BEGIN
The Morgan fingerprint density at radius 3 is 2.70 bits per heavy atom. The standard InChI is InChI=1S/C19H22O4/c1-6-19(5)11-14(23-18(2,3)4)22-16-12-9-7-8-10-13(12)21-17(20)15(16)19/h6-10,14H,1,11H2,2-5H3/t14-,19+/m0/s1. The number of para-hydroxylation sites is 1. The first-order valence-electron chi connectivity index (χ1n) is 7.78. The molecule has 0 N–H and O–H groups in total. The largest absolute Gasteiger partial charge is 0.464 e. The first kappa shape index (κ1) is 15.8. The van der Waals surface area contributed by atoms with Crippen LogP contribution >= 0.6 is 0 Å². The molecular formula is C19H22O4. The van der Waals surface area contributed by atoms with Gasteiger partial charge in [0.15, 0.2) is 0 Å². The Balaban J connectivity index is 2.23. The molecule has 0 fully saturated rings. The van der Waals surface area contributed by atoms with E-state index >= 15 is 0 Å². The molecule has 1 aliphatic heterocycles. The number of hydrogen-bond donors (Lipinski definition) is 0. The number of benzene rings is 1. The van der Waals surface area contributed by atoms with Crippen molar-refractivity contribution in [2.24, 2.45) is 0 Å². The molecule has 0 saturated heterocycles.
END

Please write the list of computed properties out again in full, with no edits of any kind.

The Morgan fingerprint density at radius 3 is 2.70 bits per heavy atom. The standard InChI is InChI=1S/C19H22O4/c1-6-19(5)11-14(23-18(2,3)4)22-16-12-9-7-8-10-13(12)21-17(20)15(16)19/h6-10,14H,1,11H2,2-5H3/t14-,19+/m0/s1. The number of para-hydroxylation sites is 1. The first-order valence-electron chi connectivity index (χ1n) is 7.78. The molecule has 0 N–H and O–H groups in total. The largest absolute Gasteiger partial charge is 0.464 e. The first kappa shape index (κ1) is 15.8. The van der Waals surface area contributed by atoms with Crippen LogP contribution >= 0.6 is 0 Å². The molecular formula is C19H22O4. The van der Waals surface area contributed by atoms with Gasteiger partial charge in [0.15, 0.2) is 0 Å². The Balaban J connectivity index is 2.23. The molecule has 0 fully saturated rings. The van der Waals surface area contributed by atoms with E-state index >= 15 is 0 Å². The molecule has 1 aliphatic heterocycles. The number of hydrogen-bond donors (Lipinski definition) is 0. The number of benzene rings is 1. The van der Waals surface area contributed by atoms with Crippen molar-refractivity contribution in [2.24, 2.45) is 0 Å². The molecule has 0 saturated heterocycles.